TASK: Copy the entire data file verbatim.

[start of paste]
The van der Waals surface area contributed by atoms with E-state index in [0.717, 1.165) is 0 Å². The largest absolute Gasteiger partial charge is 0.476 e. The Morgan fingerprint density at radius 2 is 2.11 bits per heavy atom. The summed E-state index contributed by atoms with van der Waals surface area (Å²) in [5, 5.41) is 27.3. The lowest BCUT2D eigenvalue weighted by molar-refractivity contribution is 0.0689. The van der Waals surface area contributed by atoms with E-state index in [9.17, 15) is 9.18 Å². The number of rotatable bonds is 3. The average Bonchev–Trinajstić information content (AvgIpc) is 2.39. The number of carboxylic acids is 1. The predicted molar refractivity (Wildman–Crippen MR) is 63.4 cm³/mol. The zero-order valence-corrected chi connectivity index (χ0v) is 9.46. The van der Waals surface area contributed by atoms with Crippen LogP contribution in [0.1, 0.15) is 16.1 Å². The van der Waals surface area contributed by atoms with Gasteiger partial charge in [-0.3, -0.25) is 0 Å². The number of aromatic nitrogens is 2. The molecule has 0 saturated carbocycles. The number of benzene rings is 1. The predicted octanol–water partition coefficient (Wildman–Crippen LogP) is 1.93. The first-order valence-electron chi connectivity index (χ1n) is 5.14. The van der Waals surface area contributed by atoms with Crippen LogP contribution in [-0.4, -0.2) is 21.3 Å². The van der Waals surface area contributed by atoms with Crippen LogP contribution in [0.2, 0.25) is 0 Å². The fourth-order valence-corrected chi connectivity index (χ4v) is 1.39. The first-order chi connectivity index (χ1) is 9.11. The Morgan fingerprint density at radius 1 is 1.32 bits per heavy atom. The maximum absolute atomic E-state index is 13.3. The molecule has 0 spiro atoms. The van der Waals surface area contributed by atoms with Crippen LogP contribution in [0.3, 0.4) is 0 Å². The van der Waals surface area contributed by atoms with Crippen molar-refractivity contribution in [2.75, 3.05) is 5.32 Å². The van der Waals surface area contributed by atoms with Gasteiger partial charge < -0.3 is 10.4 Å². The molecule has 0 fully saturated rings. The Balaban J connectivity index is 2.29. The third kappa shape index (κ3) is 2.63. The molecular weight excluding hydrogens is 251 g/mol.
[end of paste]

The van der Waals surface area contributed by atoms with E-state index in [0.717, 1.165) is 0 Å². The largest absolute Gasteiger partial charge is 0.476 e. The Morgan fingerprint density at radius 2 is 2.11 bits per heavy atom. The summed E-state index contributed by atoms with van der Waals surface area (Å²) in [5, 5.41) is 27.3. The lowest BCUT2D eigenvalue weighted by molar-refractivity contribution is 0.0689. The van der Waals surface area contributed by atoms with E-state index in [9.17, 15) is 9.18 Å². The number of rotatable bonds is 3. The average Bonchev–Trinajstić information content (AvgIpc) is 2.39. The number of carboxylic acids is 1. The predicted molar refractivity (Wildman–Crippen MR) is 63.4 cm³/mol. The zero-order valence-corrected chi connectivity index (χ0v) is 9.46. The van der Waals surface area contributed by atoms with Crippen LogP contribution in [0.1, 0.15) is 16.1 Å². The van der Waals surface area contributed by atoms with Gasteiger partial charge in [-0.3, -0.25) is 0 Å². The number of aromatic nitrogens is 2. The molecule has 0 saturated carbocycles. The number of benzene rings is 1. The predicted octanol–water partition coefficient (Wildman–Crippen LogP) is 1.93. The first-order valence-electron chi connectivity index (χ1n) is 5.14. The van der Waals surface area contributed by atoms with Crippen LogP contribution in [-0.4, -0.2) is 21.3 Å². The van der Waals surface area contributed by atoms with Crippen LogP contribution in [0.2, 0.25) is 0 Å². The fourth-order valence-corrected chi connectivity index (χ4v) is 1.39. The first-order chi connectivity index (χ1) is 9.11. The Morgan fingerprint density at radius 1 is 1.32 bits per heavy atom. The maximum absolute atomic E-state index is 13.3. The molecule has 0 spiro atoms. The van der Waals surface area contributed by atoms with Crippen LogP contribution in [0.3, 0.4) is 0 Å². The van der Waals surface area contributed by atoms with Crippen molar-refractivity contribution in [2.75, 3.05) is 5.32 Å². The van der Waals surface area contributed by atoms with Gasteiger partial charge < -0.3 is 10.4 Å². The molecule has 0 fully saturated rings. The Balaban J connectivity index is 2.29. The third kappa shape index (κ3) is 2.63. The molecular weight excluding hydrogens is 251 g/mol.